100 Years of the IPA. The Centenary History of the International Psychoanalytical Association, 1910–2010: Evolution and Change
Paul MacAllister
100 Years of the IPA. The Centenary History of the International Psychoanalytical Association, 1910–2010: Evolution and Change Edited by Peter Loewenberg, Nellie L. Thompson. Karnac Books. 2011. £45.00 (pb). 570pp. ISBN: 9781905888160

The International Psychoanalytical Association (IPA) was founded in 1910. At that stage there were fewer than 100 members, most of whom were friends or colleagues. Despite its modest size there was no shortage of prestige – it was founded by Sigmund Freud, on an idea proposed by Sándor Ferenczi. The first president was Carl Jung and its first secretary was Otto Rank. Other founding members included Max Eitingon and Karl Abraham. Today, it is an association that counts 12 000 psychoanalysts as members and works with 70 constituent organisations. It is recognised as the world’s primary accrediting and regulatory body for psychoanalysis and takes an active role in the development of psychoanalytic thought and practice throughout the world.

2010 was the centenary year of the IPA and is marked by the publication of this book, a collection of essays from 41 of the member nations, each describing their own history and development within their particular geographical area. The psychoanalytic world is broadly split into four within the book: Europe, North America, Latin America and Asia and Oceania together.

The book begins with an essay from the Viennese branch of the IPA and the subsequent chapters trace the story of the growth and development of not just the IPA, but psychoanalytic thought and practice, outwards from Vienna and across the globe. It thus provides not just a history of the constituent member organisations, but an interesting account of the interplay between the social, cultural and political factors that both shaped, and were shaped by, the spread of an understanding of the unconscious.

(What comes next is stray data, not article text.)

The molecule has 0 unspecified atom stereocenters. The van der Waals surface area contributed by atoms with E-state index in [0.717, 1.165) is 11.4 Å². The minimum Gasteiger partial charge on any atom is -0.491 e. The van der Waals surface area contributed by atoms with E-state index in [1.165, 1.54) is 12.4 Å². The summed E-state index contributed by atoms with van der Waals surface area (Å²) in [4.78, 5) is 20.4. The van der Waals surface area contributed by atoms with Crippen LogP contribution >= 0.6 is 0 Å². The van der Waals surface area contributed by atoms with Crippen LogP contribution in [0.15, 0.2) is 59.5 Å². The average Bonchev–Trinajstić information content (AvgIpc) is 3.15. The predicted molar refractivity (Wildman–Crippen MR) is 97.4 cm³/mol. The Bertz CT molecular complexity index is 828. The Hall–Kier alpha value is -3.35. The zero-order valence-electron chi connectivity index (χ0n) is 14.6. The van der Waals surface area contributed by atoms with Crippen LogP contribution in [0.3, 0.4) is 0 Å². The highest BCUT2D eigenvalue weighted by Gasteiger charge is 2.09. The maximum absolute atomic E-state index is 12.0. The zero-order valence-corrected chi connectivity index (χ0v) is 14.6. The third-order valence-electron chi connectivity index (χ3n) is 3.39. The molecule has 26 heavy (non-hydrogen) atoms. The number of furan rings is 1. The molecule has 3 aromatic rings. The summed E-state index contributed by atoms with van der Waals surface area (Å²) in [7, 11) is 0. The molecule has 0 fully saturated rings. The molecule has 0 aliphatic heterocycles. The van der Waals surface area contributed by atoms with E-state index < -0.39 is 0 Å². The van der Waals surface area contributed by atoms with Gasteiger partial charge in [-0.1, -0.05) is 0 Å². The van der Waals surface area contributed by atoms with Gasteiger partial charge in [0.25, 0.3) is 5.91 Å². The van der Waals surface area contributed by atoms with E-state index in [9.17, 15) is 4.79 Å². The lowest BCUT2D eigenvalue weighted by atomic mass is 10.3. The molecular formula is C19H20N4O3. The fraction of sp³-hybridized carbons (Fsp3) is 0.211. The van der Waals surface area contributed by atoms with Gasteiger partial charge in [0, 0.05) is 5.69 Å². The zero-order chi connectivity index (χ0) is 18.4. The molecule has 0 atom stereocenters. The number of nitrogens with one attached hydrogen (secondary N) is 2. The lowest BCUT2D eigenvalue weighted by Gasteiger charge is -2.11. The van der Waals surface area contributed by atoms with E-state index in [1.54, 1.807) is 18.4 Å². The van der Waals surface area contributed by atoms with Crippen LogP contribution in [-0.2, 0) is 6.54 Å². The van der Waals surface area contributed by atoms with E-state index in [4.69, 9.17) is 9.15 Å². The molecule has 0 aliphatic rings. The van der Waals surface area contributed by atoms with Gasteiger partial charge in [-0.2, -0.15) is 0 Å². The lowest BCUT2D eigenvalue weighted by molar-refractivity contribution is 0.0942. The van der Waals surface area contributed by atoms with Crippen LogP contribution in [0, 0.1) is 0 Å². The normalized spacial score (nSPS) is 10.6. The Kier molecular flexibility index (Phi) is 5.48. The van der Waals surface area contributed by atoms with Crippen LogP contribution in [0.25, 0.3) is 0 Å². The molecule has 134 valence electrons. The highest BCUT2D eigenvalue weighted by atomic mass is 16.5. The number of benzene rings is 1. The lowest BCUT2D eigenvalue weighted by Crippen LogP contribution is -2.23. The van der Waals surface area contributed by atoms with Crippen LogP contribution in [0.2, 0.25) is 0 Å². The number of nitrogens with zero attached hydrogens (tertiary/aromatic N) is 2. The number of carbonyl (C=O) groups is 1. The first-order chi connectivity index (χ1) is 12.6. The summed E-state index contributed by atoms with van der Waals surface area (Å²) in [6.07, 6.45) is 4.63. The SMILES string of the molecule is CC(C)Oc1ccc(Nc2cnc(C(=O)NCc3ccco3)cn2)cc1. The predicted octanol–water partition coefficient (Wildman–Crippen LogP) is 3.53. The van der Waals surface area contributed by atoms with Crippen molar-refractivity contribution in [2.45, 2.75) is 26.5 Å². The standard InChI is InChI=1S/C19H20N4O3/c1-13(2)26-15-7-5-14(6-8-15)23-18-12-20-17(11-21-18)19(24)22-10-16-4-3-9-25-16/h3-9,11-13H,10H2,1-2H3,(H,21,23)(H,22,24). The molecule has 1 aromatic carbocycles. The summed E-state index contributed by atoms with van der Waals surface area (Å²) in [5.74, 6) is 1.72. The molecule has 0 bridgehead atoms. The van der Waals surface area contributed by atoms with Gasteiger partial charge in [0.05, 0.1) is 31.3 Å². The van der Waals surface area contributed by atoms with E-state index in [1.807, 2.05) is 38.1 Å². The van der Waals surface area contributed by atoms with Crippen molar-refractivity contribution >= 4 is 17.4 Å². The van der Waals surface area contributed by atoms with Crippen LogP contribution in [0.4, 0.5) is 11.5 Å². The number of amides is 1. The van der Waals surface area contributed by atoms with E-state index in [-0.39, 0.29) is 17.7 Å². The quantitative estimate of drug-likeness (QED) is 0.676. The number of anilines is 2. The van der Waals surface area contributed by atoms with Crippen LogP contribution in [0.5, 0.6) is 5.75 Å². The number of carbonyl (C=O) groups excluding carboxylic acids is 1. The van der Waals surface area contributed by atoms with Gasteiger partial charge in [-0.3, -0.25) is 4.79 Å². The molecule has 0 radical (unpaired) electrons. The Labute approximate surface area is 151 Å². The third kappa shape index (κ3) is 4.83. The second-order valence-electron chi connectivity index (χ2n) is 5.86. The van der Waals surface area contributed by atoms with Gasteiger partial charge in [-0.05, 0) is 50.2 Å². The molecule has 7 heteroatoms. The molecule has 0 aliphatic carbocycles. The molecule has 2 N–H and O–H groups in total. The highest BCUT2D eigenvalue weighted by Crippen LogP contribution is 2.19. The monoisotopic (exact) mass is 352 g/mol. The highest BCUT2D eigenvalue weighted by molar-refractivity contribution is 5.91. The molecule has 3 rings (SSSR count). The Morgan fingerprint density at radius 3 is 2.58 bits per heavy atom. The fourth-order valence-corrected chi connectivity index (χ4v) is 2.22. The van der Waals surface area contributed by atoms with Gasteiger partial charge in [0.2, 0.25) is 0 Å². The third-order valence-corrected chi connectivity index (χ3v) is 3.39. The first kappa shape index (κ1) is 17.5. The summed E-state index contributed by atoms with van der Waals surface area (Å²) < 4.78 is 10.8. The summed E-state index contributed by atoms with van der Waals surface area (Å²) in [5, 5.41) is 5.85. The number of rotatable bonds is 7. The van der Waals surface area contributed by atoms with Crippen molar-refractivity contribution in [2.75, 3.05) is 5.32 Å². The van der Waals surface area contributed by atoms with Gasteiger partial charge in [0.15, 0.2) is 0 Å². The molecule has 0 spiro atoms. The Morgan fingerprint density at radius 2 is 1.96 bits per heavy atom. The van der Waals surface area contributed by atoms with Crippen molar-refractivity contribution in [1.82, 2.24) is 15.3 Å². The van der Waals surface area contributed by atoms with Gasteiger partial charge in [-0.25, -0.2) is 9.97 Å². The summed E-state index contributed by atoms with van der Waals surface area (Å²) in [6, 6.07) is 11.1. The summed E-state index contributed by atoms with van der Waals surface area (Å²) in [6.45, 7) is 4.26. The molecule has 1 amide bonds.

For those with an interest in psychoanalysis or psychotherapy, the rich historical detail and the linking of advances to the context of the time provides both a fascinating read and much to consider in terms of how and why psychoanalysis in the reader’s own patch may have reached where it has. For those working within the National Health Service (NHS) in the UK today, the book serves as a timely reminder of how the history of psychoanalysis is one of periods of enthusiasm and uptake followed by waning interest or attack, often to the point that it seems as though survival is threatened. Splits and divisions are commonplace. Throughout, however, is a clear message that in some form or another psychoanalytic thought and practice not only survives, but spreads and grows.

The collected histories of the member organisations provide many examples of how survival often requires history to be processed to allow the required change. Also highlighted is the need for innovation and to remain responsive to the environment of the time, including a flexible approach as to how treatments and training are not only funded, but structured. Edith Kurzweil is quoted in the history of German psychoanalysis, making the point that a country gives rise to the form of psychoanalysis it needs. The example of the growth of psychoanalysis in China since the end of the Cultural Revolution (where there is now a rigorous 3-year analytic training for psychiatrists and psychologists) illustrates not just this sentiment, but the importance of creating a training programme capable of providing the treatments that a country can use at that particular point in time.

For the reader without a particular interest in psychoanalysis or psychotherapy there is still much of interest and relevance within the book, especially in the current climate of enforced change and upheaval within the NHS. Reading the book leaves one in no doubt as to the importance of the emotional life of an organisation and how this can affect its functioning. The value of holding onto the history, in particular the importance of the ‘primal scene’ of an organisation to its subsequent growth and development, is illustrated time and again. The histories of those groups who had their primal scenes or conceptions in the product of a forced marriage or a brutal takeover – and how those traumas affected not just their emotional life, but their smooth running until the trauma was processed – seems particularly relevant when similar events seem to be happening within different parts of the NHS today. It is in this area that the book, and the IPA, provides an eloquent and convincing argument for the importance of continually developing a rigorous and structured approach to understanding the present through an honest appraisal of past and current emotions, conscious or otherwise.